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April 9, 2014

Jonathan Tobin: Why Did Kerry Lie About Israeli Blame?

Samuel G. Freedman: A resolution 70 years later for a father's unsettling legacy of ashes from Dachau

Jessica Ivins: A resolution 70 years later for a father's unsettling legacy of ashes from Dachau

Kim Giles: Asking for help is not weakness

Kathy Kristof and Barbara Hoch Marcus: 7 Great Growth Israeli Stocks

Matthew Mientka: How Beans, Peas, And Chickpeas Cleanse Bad Cholesterol and Lowers Risk of Heart Disease

Sabrina Bachai: 5 At-Home Treatments For Headaches

The Kosher Gourmet by Daniel Neman Have yourself a matzo ball: The secrets bubby never told you and recipes she could have never imagined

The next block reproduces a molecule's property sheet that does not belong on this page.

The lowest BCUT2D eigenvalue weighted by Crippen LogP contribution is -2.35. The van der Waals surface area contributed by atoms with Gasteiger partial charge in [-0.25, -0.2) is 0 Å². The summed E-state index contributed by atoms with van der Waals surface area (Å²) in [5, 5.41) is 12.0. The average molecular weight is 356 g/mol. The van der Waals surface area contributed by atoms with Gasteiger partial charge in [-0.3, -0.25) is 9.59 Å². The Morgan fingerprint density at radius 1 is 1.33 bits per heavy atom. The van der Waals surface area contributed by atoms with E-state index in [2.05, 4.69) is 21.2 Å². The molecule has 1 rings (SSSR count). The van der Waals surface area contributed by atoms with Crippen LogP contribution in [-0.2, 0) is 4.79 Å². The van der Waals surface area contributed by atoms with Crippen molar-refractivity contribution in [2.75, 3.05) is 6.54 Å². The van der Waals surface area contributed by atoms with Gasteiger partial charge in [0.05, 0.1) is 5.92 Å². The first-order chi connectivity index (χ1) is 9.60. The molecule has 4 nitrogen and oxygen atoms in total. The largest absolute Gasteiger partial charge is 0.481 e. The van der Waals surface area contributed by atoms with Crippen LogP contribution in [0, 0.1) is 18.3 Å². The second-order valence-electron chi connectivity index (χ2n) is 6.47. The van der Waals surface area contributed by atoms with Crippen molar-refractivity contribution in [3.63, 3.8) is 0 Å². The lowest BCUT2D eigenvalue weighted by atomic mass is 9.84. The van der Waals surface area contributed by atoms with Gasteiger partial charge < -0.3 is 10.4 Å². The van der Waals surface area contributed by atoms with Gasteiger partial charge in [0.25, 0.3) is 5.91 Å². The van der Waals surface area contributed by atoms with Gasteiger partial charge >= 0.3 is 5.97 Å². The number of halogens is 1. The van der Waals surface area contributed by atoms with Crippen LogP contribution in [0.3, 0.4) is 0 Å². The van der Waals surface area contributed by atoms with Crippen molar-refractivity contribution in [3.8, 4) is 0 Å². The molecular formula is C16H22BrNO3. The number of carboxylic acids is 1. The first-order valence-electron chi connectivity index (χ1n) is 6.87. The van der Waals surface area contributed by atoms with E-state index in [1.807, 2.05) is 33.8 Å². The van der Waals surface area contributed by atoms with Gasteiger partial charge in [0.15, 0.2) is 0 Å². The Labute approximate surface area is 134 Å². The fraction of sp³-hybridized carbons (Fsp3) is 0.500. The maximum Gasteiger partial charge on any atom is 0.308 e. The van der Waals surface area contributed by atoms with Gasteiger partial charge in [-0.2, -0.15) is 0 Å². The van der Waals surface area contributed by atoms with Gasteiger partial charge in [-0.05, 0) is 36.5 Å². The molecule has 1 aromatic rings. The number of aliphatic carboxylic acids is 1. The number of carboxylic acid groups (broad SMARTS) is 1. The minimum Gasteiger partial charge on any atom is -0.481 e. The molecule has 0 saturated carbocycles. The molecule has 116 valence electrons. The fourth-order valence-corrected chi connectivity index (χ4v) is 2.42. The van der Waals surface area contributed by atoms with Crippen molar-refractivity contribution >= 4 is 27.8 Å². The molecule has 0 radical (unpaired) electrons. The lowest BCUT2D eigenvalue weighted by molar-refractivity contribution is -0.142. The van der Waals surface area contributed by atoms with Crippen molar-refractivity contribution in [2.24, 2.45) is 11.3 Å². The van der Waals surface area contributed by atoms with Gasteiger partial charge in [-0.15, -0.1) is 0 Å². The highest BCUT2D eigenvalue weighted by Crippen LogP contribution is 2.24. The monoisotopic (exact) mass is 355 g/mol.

April 8, 2014

Lori Nawyn: At Your Wit's End and Back: Finding Peace

Susan B. Garland and Rachel L. Sheedy: Strategies Married Couples Can Use to Boost Benefits

David Muhlbaum: Smart Tax Deductions Non-Itemizers Can Claim

Jill Weisenberger, M.S., R.D.N., C.D.E : Before You Lose Your Mental Edge

Dana Dovey: Coffee Drinkers Rejoice! Your Cup Of Joe Can Prevent Death From Liver Disease

Chris Weller: Electric 'Thinking Cap' Puts Your Brain Power Into High Gear

The Kosher Gourmet by Marlene Parrish A gift of hazelnuts keeps giving --- for a variety of nutty recipes: Entree, side, soup, dessert

April 4, 2014

Rabbi David Gutterman: The Word for Nothing Means Everything

Charles Krauthammer: Kerry's folly, Chapter 3

Amy Peterson: A life of love: How to build lasting relationships with your children

John Ericson: Older Women: Save Your Heart, Prevent Stroke Don't Drink Diet

John Ericson: Why 50 million Americans will still have spring allergies after taking meds

Cameron Huddleston: Best and Worst Buys of April 2014

Stacy Rapacon: Great Mutual Funds for Young Investors

Sarah Boesveld: Teacher keeps promise to mail thousands of former students letters written by their past selves